And then perhaps they play reasonably well against the reasonably talented teams on their schedule and play 75% ball (+13 in efficiency margin or 9 points per game) against Anderson, Wabash, Elmhurst, Albion, Adrian, and Trine. This would be the formula to get them to 20 wins.

That’s really how Calvin’s schedule should stack up. A third of the games should be gimmies (90-100% win), a third should be winnable (75% win), and a third should be toss-ups (50% win). The problem over the last few years has been that gimmies became winnable, winnable became toss-ups, and toss-ups became losable. If I had to list out the games (by strictly forcing them into these categories), (pretty much the above in list form), I’d say:

Gimmies: 8 or 9 wins with a 26.0+ combined efficiency margin.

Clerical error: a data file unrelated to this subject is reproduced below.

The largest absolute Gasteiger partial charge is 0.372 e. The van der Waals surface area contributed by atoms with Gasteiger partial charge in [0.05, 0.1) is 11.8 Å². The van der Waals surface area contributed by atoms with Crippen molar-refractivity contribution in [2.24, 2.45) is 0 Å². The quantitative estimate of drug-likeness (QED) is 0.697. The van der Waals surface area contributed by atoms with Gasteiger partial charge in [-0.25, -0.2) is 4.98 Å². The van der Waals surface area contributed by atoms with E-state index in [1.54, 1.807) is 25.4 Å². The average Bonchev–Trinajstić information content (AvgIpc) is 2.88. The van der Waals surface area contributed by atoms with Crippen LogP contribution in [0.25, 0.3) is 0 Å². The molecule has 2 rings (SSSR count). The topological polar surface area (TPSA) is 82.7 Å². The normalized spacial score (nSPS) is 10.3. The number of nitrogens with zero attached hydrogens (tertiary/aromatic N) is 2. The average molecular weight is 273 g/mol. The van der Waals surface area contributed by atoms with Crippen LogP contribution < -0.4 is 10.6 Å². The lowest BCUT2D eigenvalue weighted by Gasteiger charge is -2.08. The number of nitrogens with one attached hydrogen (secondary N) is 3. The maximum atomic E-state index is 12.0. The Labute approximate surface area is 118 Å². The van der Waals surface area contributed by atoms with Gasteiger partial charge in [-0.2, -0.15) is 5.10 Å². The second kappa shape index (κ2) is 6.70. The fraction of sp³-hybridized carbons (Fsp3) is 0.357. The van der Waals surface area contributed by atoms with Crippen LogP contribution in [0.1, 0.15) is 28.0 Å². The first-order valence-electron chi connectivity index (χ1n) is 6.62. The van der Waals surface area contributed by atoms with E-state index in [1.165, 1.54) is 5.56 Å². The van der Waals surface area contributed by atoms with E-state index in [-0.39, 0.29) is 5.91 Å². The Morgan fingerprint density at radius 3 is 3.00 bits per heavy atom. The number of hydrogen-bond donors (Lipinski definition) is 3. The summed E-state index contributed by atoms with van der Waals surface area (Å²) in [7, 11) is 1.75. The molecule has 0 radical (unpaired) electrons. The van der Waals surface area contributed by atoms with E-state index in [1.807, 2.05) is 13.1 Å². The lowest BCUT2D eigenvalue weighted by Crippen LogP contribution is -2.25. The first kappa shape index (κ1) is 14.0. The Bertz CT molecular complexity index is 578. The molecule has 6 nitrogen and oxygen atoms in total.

Grace Bible
North Park* (or Cairn)
Finlandia*
Kalamazoo* (x2)
Olivet* (x2)
Alma* (x2)

Winnable: 6 or 7 wins with a 13.0+ combined efficiency margin.
Anderson*
Manchester*
Wabash*
Ripon (or Elmhurst)
Albion* (x2)
Adrian* (x2)
Trine* (home)

Toss-up: 4 or 5 wins with a 0.0+ combined efficiency margin.
Aquinas
Cornerstone
Carthage
Wheaton
Trine* (road)
Hope* (x2)
MIAA Tournament* (x2)

They games don’t fit precisely into these neat categories – you could move them around quite a bit and maybe it’s not really 9/9/9 – but this is more or less what we want to see when all is said and done. The games with the asterisk are regional games, and are infinitely more important when it comes to NCAA Tournament selection and seeding.

That’s the road map. The expectation and hope is for 20ish wins, an MIAA or MIAA Tournament title, an NCAA Tournament berth, and a possible Sweet Sixteen run. That’s where I’m setting the bar, anyway. And now we know the results we need to see in order for the team to get there.